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A census of human cancer genes

Key Points

  • We have conducted a census from the literature of genes that are mutated and causally implicated in cancer development ('cancer genes').

  • So far, 291 cancer genes have been reported, more than 1% of all the genes in the human genome.

  • 90% of cancer genes show somatic mutations in cancer, 20% show germline mutations and 10% show both.

  • The most common mutation class among the known cancer genes is a chromosomal translocation that creates a chimeric gene or apposes a gene to the regulatory elements of another gene.

  • Many more cancer genes have been found in leukaemias, lymphomas and sarcomas than in other types of cancer, despite the fact that they represent only 10% of human cancer. These genes are usually altered by chromosomal translocation.

  • The most common domain that is encoded by cancer genes is the protein kinase. Several domains that are involved in DNA binding and transcriptional regulation are common in proteins that are encoded by cancer genes.


A central aim of cancer research has been to identify the mutated genes that are causally implicated in oncogenesis ('cancer genes'). After two decades of searching, how many have been identified and how do they compare to the complete gene set that has been revealed by the human genome sequence? We have conducted a 'census' of cancer genes that indicates that mutations in more than 1% of genes contribute to human cancer. The census illustrates striking features in the types of sequence alteration, cancer classes in which oncogenic mutations have been identified and protein domains that are encoded by cancer genes.

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Figure 1: Mutation types in human cancer.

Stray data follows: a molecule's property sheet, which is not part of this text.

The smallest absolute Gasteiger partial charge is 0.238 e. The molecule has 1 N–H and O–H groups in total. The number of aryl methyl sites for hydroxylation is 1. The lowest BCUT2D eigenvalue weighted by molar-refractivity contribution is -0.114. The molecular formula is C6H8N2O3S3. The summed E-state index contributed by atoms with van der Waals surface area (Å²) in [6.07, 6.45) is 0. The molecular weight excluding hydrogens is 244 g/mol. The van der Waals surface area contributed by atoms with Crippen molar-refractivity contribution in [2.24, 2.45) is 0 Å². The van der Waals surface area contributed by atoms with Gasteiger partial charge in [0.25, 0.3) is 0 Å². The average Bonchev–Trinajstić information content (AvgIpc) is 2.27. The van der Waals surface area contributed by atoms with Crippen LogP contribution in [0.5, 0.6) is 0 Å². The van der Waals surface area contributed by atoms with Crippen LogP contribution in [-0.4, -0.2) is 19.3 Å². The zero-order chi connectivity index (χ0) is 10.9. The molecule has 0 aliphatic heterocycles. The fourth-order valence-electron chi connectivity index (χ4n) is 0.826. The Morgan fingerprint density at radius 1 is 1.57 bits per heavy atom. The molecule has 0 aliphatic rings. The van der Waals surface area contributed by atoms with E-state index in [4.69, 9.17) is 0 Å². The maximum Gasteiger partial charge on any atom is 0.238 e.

Figure 2: Proportion of translocated genes in human cancer.
Figure 3: Dominant and recessive mutations in human cancer.
Figure 4: Proportion of genes associated with different tumour types.


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Corresponding author

Correspondence to Michael R. Stratton.

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The authors declare no competing financial interests.

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Related links

Related links


breast cancer

colorectal cancer

lung cancer






































Carney complex

Peutz–Jegher syndrome


Cancer Genome Project

Ensembl Human Genome Browser web site

Pfam home page

Wellcome Trust Sanger Institute web site



GC-rich areas of the genome, usually of the order of a kilobase in size, often in and around the 5′ regions of genes, which retain an unusually high number of CpG dinucleotides.


Somatic mutations that are found in cancer cells that are not involved in generating the neoplastic phenotype.


A rare type of tumour that is usually composed of sparse mesenchymal cells interspersed amid large amounts of intercellular material.

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Futreal, P., Coin, L., Marshall, M. et al. A census of human cancer genes. Nat Rev Cancer 4, 177–183 (2004).

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